13th November, 2013
The United States has announced the release of two Americans kidnapped by pirates off southern Nigeria in October.
“We welcome the release of the two US citizens who were kidnapped from the Retriever,” State Department spokeswoman Jen Psaki said.
“It is the policy of the United States not to pay ransom or encourage the payment of ransom money,” the State Department statement said.
“For privacy reasons, we will not provide any additional information on the two individuals or the circumstances of their release,” she added.
Pirates stormed an oil supply vessel off southern Nigeria and kidnapped two American crew members, Nigeria’s navy and US defense officials said last month.
In the latest unrest in a region described as a piracy hotspot, a US-flagged C-Retriever, a 222-foot vessel owned by American oil servicing company Edison Chouest Offshore was attacked off the city of Brass, Nigeria’s navy spokesman Kabir Aliyu told AFP at the time.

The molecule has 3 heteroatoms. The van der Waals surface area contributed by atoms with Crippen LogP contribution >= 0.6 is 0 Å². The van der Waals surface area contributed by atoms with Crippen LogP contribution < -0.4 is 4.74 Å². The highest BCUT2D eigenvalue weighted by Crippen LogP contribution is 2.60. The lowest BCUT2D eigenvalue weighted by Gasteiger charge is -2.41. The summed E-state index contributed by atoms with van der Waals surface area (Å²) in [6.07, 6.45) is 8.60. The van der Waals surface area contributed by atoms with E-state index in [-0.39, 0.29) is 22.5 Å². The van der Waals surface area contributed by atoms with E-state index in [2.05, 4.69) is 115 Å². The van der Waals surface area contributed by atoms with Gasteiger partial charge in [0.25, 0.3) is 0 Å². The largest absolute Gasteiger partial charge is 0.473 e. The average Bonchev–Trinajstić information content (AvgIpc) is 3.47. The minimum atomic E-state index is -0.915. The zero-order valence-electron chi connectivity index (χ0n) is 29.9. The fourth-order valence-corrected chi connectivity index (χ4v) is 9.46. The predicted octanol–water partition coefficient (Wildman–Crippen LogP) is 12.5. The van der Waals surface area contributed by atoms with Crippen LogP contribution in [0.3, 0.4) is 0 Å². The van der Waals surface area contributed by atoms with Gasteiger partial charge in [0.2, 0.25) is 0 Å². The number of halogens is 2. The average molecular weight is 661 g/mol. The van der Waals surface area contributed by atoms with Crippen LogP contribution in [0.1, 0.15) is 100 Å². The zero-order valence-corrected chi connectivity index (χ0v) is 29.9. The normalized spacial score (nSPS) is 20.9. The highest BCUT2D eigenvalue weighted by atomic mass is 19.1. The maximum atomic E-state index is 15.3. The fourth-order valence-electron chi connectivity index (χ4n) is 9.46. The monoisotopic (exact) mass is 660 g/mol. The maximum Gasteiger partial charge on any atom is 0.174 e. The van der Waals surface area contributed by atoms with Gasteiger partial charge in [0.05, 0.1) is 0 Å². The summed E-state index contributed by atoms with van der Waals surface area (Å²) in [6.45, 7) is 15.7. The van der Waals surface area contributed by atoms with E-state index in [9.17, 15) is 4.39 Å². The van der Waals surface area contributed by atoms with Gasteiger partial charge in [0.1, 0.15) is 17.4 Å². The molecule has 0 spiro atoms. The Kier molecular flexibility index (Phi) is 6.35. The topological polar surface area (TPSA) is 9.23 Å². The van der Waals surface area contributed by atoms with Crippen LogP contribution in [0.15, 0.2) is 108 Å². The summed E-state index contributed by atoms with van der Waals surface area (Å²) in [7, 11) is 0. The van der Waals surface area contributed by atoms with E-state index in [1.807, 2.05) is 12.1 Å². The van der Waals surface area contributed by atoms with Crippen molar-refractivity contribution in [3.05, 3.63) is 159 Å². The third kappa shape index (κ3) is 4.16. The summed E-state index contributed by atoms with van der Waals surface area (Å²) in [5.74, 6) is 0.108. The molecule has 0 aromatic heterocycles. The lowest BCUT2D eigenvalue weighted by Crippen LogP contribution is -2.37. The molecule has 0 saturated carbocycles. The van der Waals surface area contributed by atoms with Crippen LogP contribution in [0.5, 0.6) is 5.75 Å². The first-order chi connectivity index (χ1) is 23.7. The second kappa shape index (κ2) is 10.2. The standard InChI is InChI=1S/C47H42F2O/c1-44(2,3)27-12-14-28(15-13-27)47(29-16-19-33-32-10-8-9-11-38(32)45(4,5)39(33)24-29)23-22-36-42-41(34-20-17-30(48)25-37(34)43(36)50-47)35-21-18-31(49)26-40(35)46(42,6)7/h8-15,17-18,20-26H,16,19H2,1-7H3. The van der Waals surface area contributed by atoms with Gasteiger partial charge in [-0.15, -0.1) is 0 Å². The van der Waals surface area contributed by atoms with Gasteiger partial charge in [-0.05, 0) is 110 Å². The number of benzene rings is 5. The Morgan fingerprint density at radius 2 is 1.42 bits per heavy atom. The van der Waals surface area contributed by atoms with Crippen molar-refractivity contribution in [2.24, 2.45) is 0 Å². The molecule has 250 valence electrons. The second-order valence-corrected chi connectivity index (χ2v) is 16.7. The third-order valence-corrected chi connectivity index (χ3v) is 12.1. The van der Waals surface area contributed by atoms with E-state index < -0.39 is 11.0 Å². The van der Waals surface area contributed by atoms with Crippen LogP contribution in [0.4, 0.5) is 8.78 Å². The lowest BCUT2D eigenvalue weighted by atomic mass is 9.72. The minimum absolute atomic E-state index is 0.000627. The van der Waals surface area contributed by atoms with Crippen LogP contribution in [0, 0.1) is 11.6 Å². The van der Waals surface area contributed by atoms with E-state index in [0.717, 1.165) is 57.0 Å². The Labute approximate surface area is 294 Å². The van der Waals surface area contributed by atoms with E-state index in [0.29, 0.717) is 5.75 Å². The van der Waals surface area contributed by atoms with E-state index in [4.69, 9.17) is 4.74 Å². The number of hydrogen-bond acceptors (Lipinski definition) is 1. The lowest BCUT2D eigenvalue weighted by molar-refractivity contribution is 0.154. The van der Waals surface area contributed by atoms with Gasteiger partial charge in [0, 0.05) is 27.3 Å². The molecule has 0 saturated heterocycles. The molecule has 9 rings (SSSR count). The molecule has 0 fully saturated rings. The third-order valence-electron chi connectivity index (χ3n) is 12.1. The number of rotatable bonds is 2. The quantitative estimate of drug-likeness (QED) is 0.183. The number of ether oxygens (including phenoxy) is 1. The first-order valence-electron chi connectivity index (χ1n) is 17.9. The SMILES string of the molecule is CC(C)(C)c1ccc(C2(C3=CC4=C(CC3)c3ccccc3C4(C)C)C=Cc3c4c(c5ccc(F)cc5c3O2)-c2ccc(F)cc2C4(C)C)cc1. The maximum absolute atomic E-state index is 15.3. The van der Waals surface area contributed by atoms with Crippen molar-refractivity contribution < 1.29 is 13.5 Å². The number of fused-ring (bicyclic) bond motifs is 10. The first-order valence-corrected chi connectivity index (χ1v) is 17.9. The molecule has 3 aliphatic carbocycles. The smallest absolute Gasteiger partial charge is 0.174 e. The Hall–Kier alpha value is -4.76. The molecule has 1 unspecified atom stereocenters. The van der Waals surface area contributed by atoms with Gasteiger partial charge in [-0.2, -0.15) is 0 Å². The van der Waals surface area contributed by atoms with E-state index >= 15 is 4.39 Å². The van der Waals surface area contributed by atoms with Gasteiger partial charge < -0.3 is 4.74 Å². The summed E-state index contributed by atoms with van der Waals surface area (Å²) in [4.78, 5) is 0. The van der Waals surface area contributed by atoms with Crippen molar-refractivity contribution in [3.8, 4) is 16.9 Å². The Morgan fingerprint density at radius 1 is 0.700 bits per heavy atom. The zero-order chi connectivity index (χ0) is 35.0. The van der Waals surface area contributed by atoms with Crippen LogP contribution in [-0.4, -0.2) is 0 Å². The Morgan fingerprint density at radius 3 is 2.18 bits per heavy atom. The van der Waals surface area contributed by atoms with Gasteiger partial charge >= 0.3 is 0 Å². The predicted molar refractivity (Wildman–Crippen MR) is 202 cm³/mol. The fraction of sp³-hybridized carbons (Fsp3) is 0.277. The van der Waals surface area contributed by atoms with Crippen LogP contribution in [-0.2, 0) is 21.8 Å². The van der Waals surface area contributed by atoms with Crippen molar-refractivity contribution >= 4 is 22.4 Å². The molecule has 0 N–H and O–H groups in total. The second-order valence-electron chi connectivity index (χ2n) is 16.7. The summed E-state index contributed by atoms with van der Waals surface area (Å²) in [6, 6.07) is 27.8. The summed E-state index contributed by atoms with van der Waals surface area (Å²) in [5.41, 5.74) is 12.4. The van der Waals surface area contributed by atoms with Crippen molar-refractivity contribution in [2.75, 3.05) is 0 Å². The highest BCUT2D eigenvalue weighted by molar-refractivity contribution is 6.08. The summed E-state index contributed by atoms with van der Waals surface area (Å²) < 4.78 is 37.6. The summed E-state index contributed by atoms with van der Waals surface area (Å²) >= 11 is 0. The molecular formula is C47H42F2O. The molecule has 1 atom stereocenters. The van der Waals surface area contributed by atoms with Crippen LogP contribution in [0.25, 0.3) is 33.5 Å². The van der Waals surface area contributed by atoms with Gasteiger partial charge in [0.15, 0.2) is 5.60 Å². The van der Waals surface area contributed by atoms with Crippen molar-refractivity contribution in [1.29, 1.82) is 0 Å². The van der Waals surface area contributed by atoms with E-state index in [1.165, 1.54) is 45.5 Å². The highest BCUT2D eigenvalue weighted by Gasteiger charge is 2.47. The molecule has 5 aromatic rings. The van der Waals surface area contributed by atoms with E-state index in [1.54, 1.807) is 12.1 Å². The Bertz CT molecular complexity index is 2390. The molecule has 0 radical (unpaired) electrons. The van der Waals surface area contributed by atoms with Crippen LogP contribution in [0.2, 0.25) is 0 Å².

The ship’s chief engineer and captain, both American citizens, were kidnapped in the attack, said US defense officials who requested anonymity, and AKE, a private security firm which closely tracks the region.
Pirate attacks off Nigeria’s coast have jumped by a third this year as ships passing through West Africa’s Gulf of Guinea, a major commodities route, have come under threat from gangs wanting to snatch cargoes and crews.
The White House said last month it was increasingly concerned about the rise in piracy off West Africa.
Unlike the waters off Somalia on the east coast of Africa, through which ships now speed with armed guards on board, many vessels have to anchor to do business off West African countries with little protection.
This makes them targets for criminals and raises insurance costs. Kidnapped sailors and oil workers taken in Nigerian waters are usually released after a ransom is paid.